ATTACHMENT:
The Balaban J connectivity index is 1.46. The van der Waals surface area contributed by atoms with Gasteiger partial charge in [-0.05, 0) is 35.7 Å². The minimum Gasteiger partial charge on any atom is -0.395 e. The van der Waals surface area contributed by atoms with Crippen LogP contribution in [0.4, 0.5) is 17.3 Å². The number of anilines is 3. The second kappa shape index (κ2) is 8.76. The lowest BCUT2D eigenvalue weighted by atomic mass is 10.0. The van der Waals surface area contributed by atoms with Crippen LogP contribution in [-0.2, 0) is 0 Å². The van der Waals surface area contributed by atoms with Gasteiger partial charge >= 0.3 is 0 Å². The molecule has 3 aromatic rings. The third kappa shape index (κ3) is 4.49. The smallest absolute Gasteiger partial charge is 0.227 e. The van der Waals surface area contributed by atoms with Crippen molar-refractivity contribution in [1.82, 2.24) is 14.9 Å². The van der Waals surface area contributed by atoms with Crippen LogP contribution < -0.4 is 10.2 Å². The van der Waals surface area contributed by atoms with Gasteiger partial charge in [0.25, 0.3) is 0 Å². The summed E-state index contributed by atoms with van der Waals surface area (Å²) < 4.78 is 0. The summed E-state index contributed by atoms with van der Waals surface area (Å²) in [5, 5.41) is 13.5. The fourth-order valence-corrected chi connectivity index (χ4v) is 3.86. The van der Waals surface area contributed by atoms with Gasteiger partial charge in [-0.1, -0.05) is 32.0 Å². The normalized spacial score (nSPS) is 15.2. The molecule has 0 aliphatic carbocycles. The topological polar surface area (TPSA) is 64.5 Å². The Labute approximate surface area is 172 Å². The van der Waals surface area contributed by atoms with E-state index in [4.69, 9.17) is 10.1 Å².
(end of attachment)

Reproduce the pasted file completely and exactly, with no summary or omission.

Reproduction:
The Balaban J connectivity index is 1.46. The van der Waals surface area contributed by atoms with Gasteiger partial charge in [-0.05, 0) is 35.7 Å². The minimum Gasteiger partial charge on any atom is -0.395 e. The van der Waals surface area contributed by atoms with Crippen LogP contribution in [0.4, 0.5) is 17.3 Å². The number of anilines is 3. The second kappa shape index (κ2) is 8.76. The lowest BCUT2D eigenvalue weighted by atomic mass is 10.0. The van der Waals surface area contributed by atoms with Crippen LogP contribution in [-0.2, 0) is 0 Å². The van der Waals surface area contributed by atoms with Gasteiger partial charge >= 0.3 is 0 Å². The molecule has 3 aromatic rings. The third kappa shape index (κ3) is 4.49. The smallest absolute Gasteiger partial charge is 0.227 e. The van der Waals surface area contributed by atoms with Crippen molar-refractivity contribution in [1.82, 2.24) is 14.9 Å². The van der Waals surface area contributed by atoms with Crippen LogP contribution < -0.4 is 10.2 Å². The van der Waals surface area contributed by atoms with Gasteiger partial charge in [0.25, 0.3) is 0 Å². The summed E-state index contributed by atoms with van der Waals surface area (Å²) < 4.78 is 0. The summed E-state index contributed by atoms with van der Waals surface area (Å²) in [5, 5.41) is 13.5. The fourth-order valence-corrected chi connectivity index (χ4v) is 3.86. The van der Waals surface area contributed by atoms with Gasteiger partial charge in [-0.1, -0.05) is 32.0 Å². The normalized spacial score (nSPS) is 15.2. The molecule has 0 aliphatic carbocycles. The topological polar surface area (TPSA) is 64.5 Å². The Labute approximate surface area is 172 Å². The van der Waals surface area contributed by atoms with E-state index in [4.69, 9.17) is 10.1 Å².